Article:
Parents with joint legal custody should be committed to working together to decide important parenting matters (based on their children’s best interests). And before going back to court, they should exhaust all other avenues and try to work out any disputes on their own. That said, there are times when there is little choice but to petition the court for a modification of the current custody arrangement. When that situation arises, you need strong legal counsel in your corner advocating forcefully for your rights and interests, and for the best interests of your child.  To schedule an initial consultation with the seasoned family law attorneys at Olmstead & Olmstead, call us today at 703-361-1555. You may also message us through our web contact form or visit our Manassas, VA office in person at your convenience.

Three Commonly Missed Signs of Nursing Home Abuse

America’s nursing homes are in crisis. According to an ABC News report from the early 2000s, elder abuse occurs at one out of every three nursing homes in the United States. Since that report first came out, things have gotten far worse. Aging demographics and longer life expectancies have greatly increased the need for long-term care among America’s seniors, and at the same time, there has been consolidation in the nursing home industry, and those facilities that remain have experienced major staffing shortages.

Today, it is believed that as many as five million seniors are abused each year, and nearly one out of every four nursing facility residents has experienced physical abuse at least once while living in a nursing home. Sadly, these are most likely conservative estimates.

The vast majority of elder abuse cases never get reported at all, and it is easy to understand why. Seniors living in nursing homes depend on their caregivers for everything. Most of them fear that if they report something, they may not be believed – in which case, nothing would likely be done about it. This would mean remaining under the care of the same abuser, and the fear that there would be retribution for trying to report the wrongdoer’s behavior.

Most Common Types of Nursing Home Abuse

There are many ways seniors are abused in nursing homes, and this happens in varying degrees of severity. Nursing home abuse can be divided into five general categories:

Neglect

One of the most common ways elderly individuals are abused at nursing facilities is through general negligence. Whether intentional or unintentional, many nursing homes fail to provide for the basic needs of their residents. Much of this is the result of severe staffing shortages and lack of proper oversight. Oftentimes, nursing home residents are left unattended for long periods of time, and workers fail to ensure that they receive enough food and water, fail to regularly bathe residents, fail to keep their rooms cleaned, and fail to attend to other specific needs they have.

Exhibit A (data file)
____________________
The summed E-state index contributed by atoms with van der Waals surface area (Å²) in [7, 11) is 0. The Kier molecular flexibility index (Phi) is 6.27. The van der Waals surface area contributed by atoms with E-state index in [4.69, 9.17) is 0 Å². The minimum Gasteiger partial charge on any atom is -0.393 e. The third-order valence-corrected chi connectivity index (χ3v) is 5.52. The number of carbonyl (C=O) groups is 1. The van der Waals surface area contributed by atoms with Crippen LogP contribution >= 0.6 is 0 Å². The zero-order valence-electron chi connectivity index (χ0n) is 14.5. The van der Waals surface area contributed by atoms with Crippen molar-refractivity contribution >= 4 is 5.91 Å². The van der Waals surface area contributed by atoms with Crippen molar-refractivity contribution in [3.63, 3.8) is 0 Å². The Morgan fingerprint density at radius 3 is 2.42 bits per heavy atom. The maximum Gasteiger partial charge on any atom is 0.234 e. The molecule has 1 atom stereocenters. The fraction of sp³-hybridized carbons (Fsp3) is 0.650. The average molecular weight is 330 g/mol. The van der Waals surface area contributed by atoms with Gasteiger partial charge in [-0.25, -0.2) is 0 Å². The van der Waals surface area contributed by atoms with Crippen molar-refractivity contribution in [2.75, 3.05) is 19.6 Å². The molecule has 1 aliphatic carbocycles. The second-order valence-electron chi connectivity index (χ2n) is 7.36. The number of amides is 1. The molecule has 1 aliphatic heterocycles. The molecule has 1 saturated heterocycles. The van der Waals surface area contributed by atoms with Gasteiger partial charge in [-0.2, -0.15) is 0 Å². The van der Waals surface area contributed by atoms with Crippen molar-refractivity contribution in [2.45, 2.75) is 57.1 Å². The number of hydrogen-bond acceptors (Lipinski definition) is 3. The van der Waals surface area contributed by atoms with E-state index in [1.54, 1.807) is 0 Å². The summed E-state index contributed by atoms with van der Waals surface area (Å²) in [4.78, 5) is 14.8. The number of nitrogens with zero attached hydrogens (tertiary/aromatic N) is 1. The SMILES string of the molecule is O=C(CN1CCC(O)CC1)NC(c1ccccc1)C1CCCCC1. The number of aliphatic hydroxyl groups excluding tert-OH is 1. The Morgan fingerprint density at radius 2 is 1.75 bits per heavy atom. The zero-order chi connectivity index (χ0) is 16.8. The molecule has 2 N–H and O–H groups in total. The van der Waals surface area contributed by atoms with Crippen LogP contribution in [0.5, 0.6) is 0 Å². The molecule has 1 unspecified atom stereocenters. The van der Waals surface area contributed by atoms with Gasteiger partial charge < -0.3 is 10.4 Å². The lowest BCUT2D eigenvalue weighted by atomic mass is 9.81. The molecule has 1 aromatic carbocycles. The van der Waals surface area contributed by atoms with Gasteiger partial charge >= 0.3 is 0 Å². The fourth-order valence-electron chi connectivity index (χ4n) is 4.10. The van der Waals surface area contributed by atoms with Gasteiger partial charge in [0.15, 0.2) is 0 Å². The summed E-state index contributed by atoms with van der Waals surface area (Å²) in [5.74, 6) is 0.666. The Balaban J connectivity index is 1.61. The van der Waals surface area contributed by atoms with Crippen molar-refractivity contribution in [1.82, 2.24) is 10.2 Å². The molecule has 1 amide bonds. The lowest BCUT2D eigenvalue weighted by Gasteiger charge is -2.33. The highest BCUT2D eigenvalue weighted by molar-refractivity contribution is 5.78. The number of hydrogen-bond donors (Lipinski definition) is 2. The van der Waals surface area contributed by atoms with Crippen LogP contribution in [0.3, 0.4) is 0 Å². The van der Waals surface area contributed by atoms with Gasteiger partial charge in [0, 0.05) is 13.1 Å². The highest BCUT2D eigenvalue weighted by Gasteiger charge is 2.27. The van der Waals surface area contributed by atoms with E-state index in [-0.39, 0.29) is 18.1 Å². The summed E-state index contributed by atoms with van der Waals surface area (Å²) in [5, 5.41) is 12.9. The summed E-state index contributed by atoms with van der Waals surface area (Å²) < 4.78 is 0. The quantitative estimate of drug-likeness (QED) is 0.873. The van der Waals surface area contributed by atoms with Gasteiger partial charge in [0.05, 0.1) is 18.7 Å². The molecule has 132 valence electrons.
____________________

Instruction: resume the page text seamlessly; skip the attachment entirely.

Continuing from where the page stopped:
Physical Abuse

Physical abuse is causing intentional bodily injury or trauma to a nursing home resident through acts such as slapping, hitting, punching, striking, kicking, pushing, shoving, grabbing, and unreasonable restraint. Physical abuse is usually perpetrated by nursing facility staff, although sometimes, the perpetrator may be another resident or in rare instances, a family member.  Nursing home residents who are physically abused can end up with severe and life-threatening injuries that often require immediate medical attention.

Emotional Abuse

Emotional abuse is the use of words or carrying out of actions that are meant to cause fear, distress, or psychological trauma to a nursing facility resident. Examples include name calling, insults, threats, isolating residents from other residents or their family, and similar acts.  Emotional abuse can cause long-term psychological damage to a resident.

Sexual Abuse

As hard as it is to imagine, sexual abuse happens more often in America’ nursing homes than most people want to believe. This may include acts such as unwanted feeling, touching, groping, all the up to full sexual assault. As with other forms of abuse, the perpetrators are most often staff members, though they could also be other residents. Those with cognitive conditions such as Alzheimer’s and dementia are the most likely targets for this type of abuse, because perpetrators believe that individuals with these conditions are the least likely to report the abuse.

Financial Abuse

Financial abuse includes any attempt to manipulate or exploit a resident in order to gain control over their finances. This usually happens when a staff member befriends a resident and tries to gain their trust in order to obtain access to their finances. Financial abuse may also be perpetrated by another resident or family member.

Commonly Missed Signs of Nursing Home Abuse